Kate Nash preaches the tried and tested Girl Power message, but as Getintothis’ Joseph Viney argues, it’s her skill and delivery which transcends manufactured stereotypes.
It’s a lot easier to be cynical than complimentary.
Kate Nash‘s gig at the brand-spanking new East Village Arts Club (EVAC) seemed like the perfect opportunity to sharpen some critical knives. Because after all, a bright, breezy, young and attractive chart musician is the coal that burns a Serious Music Journalist’s furnace, isn’t it? More on that later…
First things first; what’s the new gaff like? Fresh enough so the smell of paint lingers in the air and the toilet floors are dry, EVAC is welcome addition to Liverpool’s perpetually bustling cultural landscape. It seems bigger inside than ever before, and an efficient crew of staff were on hand at every door and every bar, dealing with the punters in double quick time. There’s plenty more rooms to explore yet. Expect big things and even bigger nights.
Nash’s support band The Tuts had the honour of being the first group to officially take to the EVAC stage. Very much the definition of power-trio, The Tuts burn with an erratic energy and songs that make an almighty racket. Think of them as southern England’s answer to The 5, 6, 7, 8s (remember them?!) and you’re on the right track.
Afterwards they were more than happy to spend a good deal of time meeting and greeting; shifting merch and posing for photos with a few sweaty-browed gents and a seemingly limitless supply of starry-eyed, impressionable young girls.
‘Starry-eyed impressionable young girls.‘ Now there’s a phrase. There were plenty of them in attendance and the screams that accompanied Kate Nash‘s arrival on stage are an indication that they strongly identify with her.
…and why wouldn’t they? Since first entering the public consciousness with a more pop-led, chart-bothering sound, Nash has subsequently done an about turn; severing with her first label and electing instead to plough a furrow with a sound we could call ‘pop-grunge’. In effect, she’s doing it her own way in the manner of her choosing.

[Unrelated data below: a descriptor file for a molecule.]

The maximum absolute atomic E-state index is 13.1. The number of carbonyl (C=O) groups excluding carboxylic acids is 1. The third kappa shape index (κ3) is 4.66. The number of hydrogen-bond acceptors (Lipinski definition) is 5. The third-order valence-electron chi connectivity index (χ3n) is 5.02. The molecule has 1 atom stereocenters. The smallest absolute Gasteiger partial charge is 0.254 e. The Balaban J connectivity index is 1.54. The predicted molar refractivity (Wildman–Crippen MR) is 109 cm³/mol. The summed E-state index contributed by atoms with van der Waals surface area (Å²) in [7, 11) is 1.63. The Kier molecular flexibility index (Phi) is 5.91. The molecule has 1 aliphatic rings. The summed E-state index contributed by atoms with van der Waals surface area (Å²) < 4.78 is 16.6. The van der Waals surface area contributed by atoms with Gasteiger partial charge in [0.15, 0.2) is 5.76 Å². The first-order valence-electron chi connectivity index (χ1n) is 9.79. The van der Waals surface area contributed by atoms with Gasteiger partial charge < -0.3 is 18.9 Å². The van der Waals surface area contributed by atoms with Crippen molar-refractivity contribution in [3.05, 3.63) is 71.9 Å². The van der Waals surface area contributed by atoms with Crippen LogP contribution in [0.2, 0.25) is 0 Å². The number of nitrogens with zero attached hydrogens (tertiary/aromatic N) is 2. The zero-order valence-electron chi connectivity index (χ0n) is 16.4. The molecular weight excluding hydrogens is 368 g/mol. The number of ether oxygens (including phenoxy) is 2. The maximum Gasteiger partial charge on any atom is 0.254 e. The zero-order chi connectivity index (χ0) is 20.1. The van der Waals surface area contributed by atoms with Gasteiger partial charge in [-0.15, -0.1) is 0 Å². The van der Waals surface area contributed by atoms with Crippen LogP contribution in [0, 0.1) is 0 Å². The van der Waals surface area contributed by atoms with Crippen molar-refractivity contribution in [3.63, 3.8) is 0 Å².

On the road to promote new LP Girl Talk (Marketing 101: never lose sight of your target demographic), Nash doesn’t hang around in opening the set with the record’s first track Part Heart.
Backed by a raucous all-female backing band who refuse to drop the pace and volume, Nash supplies a surprising and unerring amount of energy, much to the satisfaction of her baying audience.
Kate Nash in fine fettle in the spanking East Village Arts Club
Vindication for her decision to eschew the machinations of the Pop Hit Factory lies in the fact that she barely touches upon her back catalogue, pushing on with the bouncy Fri-end? and the gritty, breakneck All Talk.
There’s time for one dip into the past, with a punkier version of her breakthrough hit Foundations (which, when listened to properly, is actually a very concise detailing of young love lost). Of course, nothing’s ever perfect and the similar formula that each song follows means that two or three of them pass you by without leaving any sort of impression.
So here’s your scoop; embittered hack is won over by enthusiasm, dedication and…whisper it…fun.
Given the scope of her audience, it was only right she left with a feminist-tinged message and yes, she used the words “girl power.” Not exactly the greatest achievement of the sisterhood’s struggles, but from Nash it conveys a different meaning.
Consider this: if you were a parent of one of the girls in the crowd, who would you rather she idolises? A multi-instrumentalist who conveys the benefits of individuality and dedication, sans the need to flaunt her body for capital gain…or one of those manufactured types who want nothing more than a skeletal frame, money and morally dubious fame? No contest, right?
Photography by Getintothis’ Matt Thomas.